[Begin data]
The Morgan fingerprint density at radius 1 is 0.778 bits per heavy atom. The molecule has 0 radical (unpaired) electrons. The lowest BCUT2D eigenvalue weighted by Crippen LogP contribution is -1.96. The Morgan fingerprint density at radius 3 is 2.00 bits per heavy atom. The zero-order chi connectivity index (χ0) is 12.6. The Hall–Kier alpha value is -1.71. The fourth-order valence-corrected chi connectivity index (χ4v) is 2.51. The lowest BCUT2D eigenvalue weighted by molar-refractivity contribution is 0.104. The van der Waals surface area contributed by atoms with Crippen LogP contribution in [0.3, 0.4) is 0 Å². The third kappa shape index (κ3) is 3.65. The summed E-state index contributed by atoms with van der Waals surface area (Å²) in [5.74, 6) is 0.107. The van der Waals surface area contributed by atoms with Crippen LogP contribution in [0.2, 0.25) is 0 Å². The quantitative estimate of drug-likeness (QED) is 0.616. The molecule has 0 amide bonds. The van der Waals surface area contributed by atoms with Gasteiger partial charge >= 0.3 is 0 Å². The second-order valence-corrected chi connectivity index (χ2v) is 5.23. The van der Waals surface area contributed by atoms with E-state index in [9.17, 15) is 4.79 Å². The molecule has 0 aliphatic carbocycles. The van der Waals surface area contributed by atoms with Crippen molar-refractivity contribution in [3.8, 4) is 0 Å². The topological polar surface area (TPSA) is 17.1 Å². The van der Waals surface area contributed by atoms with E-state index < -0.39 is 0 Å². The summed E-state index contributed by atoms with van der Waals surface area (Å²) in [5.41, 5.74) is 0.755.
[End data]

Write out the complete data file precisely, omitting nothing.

The Morgan fingerprint density at radius 1 is 0.778 bits per heavy atom. The molecule has 0 radical (unpaired) electrons. The lowest BCUT2D eigenvalue weighted by Crippen LogP contribution is -1.96. The Morgan fingerprint density at radius 3 is 2.00 bits per heavy atom. The zero-order chi connectivity index (χ0) is 12.6. The Hall–Kier alpha value is -1.71. The fourth-order valence-corrected chi connectivity index (χ4v) is 2.51. The lowest BCUT2D eigenvalue weighted by molar-refractivity contribution is 0.104. The van der Waals surface area contributed by atoms with Crippen LogP contribution in [0.3, 0.4) is 0 Å². The third kappa shape index (κ3) is 3.65. The summed E-state index contributed by atoms with van der Waals surface area (Å²) in [5.74, 6) is 0.107. The van der Waals surface area contributed by atoms with Crippen LogP contribution in [0.2, 0.25) is 0 Å². The quantitative estimate of drug-likeness (QED) is 0.616. The molecule has 0 amide bonds. The van der Waals surface area contributed by atoms with Gasteiger partial charge >= 0.3 is 0 Å². The second-order valence-corrected chi connectivity index (χ2v) is 5.23. The van der Waals surface area contributed by atoms with E-state index in [9.17, 15) is 4.79 Å². The molecule has 0 aliphatic carbocycles. The van der Waals surface area contributed by atoms with Crippen molar-refractivity contribution in [3.8, 4) is 0 Å². The topological polar surface area (TPSA) is 17.1 Å². The van der Waals surface area contributed by atoms with E-state index < -0.39 is 0 Å². The summed E-state index contributed by atoms with van der Waals surface area (Å²) in [5.41, 5.74) is 0.755.